Nicolá Maduro Pointed Out That From Colombia They Are Sending ‘Terrorist Groups’ to Venezuela

The president of Venezuela, Nicolás Maduro, denounced this Thursday that groups “terrorists, armed, drug traffickers of Colombia”, which he called “Tancol”, are infiltrating the territory to threaten “peace and security” of Venezuela.

“Those Tancol groups have been infiltrating Venezuelan territory, that is why I alert the entire military force of Venezuela, the military leaders, all the intelligence of the country to declare war on the Tancol, go for them and get them out of the country.” expressed the president in an act for the 16th anniversary of the Strategic Operational Command of the Bolivarian National Armed Forces (Ceofanb).

Maduro said, without showing any evidence, that these groups can be made up of between 20 and 100 people, trained and financed by Colombia, “they put them at the border to decimate internal security, to attack the people, to traffic Colombian cocaine and to prepare for attacks (with) military, police, political objectives ”.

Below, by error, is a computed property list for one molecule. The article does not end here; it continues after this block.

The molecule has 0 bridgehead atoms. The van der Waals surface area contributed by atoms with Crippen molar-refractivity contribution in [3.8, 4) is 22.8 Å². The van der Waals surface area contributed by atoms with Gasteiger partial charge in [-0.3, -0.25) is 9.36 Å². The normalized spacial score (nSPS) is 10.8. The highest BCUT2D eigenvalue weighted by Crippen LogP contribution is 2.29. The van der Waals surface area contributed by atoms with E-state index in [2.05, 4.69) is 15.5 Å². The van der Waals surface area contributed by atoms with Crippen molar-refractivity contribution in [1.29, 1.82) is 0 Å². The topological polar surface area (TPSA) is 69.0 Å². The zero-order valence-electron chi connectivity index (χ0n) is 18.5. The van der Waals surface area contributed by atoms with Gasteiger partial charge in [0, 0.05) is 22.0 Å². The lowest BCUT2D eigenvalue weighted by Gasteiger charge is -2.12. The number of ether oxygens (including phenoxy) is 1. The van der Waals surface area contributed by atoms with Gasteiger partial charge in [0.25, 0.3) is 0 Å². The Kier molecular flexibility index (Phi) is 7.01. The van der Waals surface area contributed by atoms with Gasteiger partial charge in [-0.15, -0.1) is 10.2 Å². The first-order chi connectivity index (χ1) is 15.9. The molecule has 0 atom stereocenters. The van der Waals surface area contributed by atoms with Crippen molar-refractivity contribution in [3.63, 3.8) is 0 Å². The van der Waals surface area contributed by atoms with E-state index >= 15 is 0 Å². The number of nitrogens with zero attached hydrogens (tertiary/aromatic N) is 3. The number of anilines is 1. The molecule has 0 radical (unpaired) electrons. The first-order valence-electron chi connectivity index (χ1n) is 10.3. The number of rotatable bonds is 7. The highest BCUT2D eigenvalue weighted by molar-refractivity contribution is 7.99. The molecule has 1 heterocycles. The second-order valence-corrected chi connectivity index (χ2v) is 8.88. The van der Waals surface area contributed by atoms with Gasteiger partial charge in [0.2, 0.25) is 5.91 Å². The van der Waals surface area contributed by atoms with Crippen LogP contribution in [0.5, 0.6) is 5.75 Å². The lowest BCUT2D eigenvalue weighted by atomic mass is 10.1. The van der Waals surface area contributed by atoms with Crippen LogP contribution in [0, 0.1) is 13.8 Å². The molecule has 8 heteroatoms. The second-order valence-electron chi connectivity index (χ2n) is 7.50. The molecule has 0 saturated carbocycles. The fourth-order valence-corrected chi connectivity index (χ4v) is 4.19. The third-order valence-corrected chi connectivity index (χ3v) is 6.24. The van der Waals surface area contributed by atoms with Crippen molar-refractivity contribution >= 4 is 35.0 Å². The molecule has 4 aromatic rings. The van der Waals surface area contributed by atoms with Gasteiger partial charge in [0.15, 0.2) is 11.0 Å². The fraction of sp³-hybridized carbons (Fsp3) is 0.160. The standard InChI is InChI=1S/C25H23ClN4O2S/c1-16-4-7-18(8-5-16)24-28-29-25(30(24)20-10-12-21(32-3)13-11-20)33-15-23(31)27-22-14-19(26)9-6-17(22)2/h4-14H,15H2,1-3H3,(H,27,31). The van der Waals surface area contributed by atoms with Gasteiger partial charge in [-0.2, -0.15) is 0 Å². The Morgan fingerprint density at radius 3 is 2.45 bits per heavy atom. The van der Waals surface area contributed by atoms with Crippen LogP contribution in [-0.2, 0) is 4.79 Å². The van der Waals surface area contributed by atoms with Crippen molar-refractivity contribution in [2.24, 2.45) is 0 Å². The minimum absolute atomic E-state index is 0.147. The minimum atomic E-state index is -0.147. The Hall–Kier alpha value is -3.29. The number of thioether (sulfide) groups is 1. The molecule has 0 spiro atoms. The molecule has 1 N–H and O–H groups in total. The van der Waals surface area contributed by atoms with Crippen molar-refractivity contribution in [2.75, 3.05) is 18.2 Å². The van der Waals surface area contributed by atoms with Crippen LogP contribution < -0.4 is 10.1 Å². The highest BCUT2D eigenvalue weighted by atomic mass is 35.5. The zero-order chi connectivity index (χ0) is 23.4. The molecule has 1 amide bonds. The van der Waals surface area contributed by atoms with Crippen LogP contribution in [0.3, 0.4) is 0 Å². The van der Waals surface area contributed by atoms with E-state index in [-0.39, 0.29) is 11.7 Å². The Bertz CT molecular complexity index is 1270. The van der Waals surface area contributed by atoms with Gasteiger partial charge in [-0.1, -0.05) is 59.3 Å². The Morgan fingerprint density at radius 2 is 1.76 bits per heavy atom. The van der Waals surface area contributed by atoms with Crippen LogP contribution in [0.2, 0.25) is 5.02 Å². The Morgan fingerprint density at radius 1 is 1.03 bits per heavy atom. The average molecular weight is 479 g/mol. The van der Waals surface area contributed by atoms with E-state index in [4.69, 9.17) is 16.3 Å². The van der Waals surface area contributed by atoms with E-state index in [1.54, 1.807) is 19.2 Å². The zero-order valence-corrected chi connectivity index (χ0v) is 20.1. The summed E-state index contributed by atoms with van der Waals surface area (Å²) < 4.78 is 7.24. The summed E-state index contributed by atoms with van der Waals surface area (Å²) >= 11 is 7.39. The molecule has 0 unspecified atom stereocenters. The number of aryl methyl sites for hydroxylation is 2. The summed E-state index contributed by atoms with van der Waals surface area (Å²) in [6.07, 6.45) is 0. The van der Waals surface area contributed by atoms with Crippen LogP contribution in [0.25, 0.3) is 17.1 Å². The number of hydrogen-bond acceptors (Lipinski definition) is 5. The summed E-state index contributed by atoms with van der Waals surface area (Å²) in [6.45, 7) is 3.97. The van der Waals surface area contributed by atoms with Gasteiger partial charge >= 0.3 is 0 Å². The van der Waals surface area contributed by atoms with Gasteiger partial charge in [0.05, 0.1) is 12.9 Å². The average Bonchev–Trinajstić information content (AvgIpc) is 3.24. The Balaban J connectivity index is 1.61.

“That is why we have been preparing a plan, once all the Tancol have been identified, to continue our efforts to remove them from the national territory,” he said.

On September 21, the Minister of Defense of Venezuela, Vladimir Padrino López, denounced that the Colombian Air Force (FAC) violated the country’s airspace at 4:48 p.m. local time (8:48 GMT), with a Hermes-type drone.

“The hasty aircraft was detected by the exploration systems of our Comprehensive Aerospace Defense Command, flying over the territory of the Jesús María Semprúm municipality, in the state of Zulia,” Padrino said in a statement shared on the Twitter account of the Bolivarian National Armed Forces ( FANB).

The FAC acknowledged a day later that one of its drones flew over the northeast border, but that in no case did it enter Venezuelan airspace.

Later, on Sunday, the Government of Colombia denounced that an unmanned Venezuelan aircraft made an unauthorized incursion into its territory on Saturday in the border department of Arauca and rejected “this new act of violation of national sovereignty,” but Venezuela also dismissed this complaint.

Padrino López asked the Colombian authorities to be serious and asserted that “they are looking very bad” with this complaint, which he compared to a fictional film.

Venezuela alleged that there are indications of a “stratagem of the North American empire” and of Colombia, “to build some of their well-known false positives or any type of incident that allows them to continue generating instability and, in a particular way, torpedo the dialogue process.”

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